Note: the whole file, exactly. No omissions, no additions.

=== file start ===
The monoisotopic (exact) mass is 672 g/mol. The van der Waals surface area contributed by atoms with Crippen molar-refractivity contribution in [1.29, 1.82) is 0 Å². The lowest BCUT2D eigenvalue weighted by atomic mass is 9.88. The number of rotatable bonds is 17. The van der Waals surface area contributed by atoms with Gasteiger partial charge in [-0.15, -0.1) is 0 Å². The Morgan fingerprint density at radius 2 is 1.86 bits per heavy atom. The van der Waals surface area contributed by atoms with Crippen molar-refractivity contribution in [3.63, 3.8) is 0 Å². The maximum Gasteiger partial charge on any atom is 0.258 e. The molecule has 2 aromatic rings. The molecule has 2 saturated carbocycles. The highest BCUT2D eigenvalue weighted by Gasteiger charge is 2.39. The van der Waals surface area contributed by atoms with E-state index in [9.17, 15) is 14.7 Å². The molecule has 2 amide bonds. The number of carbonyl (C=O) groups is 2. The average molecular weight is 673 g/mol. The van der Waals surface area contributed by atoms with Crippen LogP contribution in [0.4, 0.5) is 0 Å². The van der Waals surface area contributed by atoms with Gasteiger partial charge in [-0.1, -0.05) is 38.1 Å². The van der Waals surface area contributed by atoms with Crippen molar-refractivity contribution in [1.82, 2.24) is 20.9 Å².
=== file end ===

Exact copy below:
The monoisotopic (exact) mass is 672 g/mol. The van der Waals surface area contributed by atoms with Crippen molar-refractivity contribution in [1.29, 1.82) is 0 Å². The lowest BCUT2D eigenvalue weighted by atomic mass is 9.88. The number of rotatable bonds is 17. The van der Waals surface area contributed by atoms with Gasteiger partial charge in [-0.15, -0.1) is 0 Å². The Morgan fingerprint density at radius 2 is 1.86 bits per heavy atom. The van der Waals surface area contributed by atoms with Crippen molar-refractivity contribution in [3.63, 3.8) is 0 Å². The maximum Gasteiger partial charge on any atom is 0.258 e. The molecule has 2 aromatic rings. The molecule has 2 saturated carbocycles. The highest BCUT2D eigenvalue weighted by Gasteiger charge is 2.39. The van der Waals surface area contributed by atoms with E-state index in [9.17, 15) is 14.7 Å². The molecule has 2 amide bonds. The number of carbonyl (C=O) groups is 2. The average molecular weight is 673 g/mol. The van der Waals surface area contributed by atoms with Crippen LogP contribution in [0.4, 0.5) is 0 Å². The van der Waals surface area contributed by atoms with Gasteiger partial charge in [-0.1, -0.05) is 38.1 Å². The van der Waals surface area contributed by atoms with Crippen molar-refractivity contribution in [1.82, 2.24) is 20.9 Å².